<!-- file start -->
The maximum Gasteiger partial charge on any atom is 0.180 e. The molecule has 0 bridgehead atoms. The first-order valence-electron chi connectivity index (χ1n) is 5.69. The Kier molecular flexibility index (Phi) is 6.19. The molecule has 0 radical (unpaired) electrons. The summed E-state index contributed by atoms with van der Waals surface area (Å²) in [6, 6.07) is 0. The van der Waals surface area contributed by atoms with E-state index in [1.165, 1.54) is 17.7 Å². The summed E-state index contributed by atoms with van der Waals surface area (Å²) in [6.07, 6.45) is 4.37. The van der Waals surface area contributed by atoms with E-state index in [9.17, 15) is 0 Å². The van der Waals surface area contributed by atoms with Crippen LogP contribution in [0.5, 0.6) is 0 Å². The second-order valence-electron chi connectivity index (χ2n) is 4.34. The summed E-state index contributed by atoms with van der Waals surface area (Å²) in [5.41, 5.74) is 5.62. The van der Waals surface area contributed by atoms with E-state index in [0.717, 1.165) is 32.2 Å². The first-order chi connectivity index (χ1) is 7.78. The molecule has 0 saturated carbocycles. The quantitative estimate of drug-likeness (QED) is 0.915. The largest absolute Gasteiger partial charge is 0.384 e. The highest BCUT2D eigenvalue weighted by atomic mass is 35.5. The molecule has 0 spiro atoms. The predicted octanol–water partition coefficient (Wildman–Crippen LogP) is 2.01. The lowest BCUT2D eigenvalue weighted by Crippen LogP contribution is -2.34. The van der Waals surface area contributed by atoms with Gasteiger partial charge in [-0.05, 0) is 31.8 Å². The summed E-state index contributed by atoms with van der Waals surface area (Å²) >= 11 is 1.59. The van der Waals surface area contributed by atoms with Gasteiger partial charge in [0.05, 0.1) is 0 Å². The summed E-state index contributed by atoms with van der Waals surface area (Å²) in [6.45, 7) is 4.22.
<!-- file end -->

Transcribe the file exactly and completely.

The maximum Gasteiger partial charge on any atom is 0.180 e. The molecule has 0 bridgehead atoms. The first-order valence-electron chi connectivity index (χ1n) is 5.69. The Kier molecular flexibility index (Phi) is 6.19. The molecule has 0 radical (unpaired) electrons. The summed E-state index contributed by atoms with van der Waals surface area (Å²) in [6, 6.07) is 0. The van der Waals surface area contributed by atoms with E-state index in [1.165, 1.54) is 17.7 Å². The summed E-state index contributed by atoms with van der Waals surface area (Å²) in [6.07, 6.45) is 4.37. The van der Waals surface area contributed by atoms with E-state index in [9.17, 15) is 0 Å². The van der Waals surface area contributed by atoms with Crippen LogP contribution in [0.5, 0.6) is 0 Å². The second-order valence-electron chi connectivity index (χ2n) is 4.34. The summed E-state index contributed by atoms with van der Waals surface area (Å²) in [5.41, 5.74) is 5.62. The van der Waals surface area contributed by atoms with E-state index in [0.717, 1.165) is 32.2 Å². The first-order chi connectivity index (χ1) is 7.78. The molecule has 0 saturated carbocycles. The quantitative estimate of drug-likeness (QED) is 0.915. The largest absolute Gasteiger partial charge is 0.384 e. The highest BCUT2D eigenvalue weighted by atomic mass is 35.5. The molecule has 0 spiro atoms. The predicted octanol–water partition coefficient (Wildman–Crippen LogP) is 2.01. The lowest BCUT2D eigenvalue weighted by Crippen LogP contribution is -2.34. The van der Waals surface area contributed by atoms with Gasteiger partial charge in [-0.05, 0) is 31.8 Å². The summed E-state index contributed by atoms with van der Waals surface area (Å²) >= 11 is 1.59. The van der Waals surface area contributed by atoms with Gasteiger partial charge in [0.05, 0.1) is 0 Å². The summed E-state index contributed by atoms with van der Waals surface area (Å²) in [6.45, 7) is 4.22.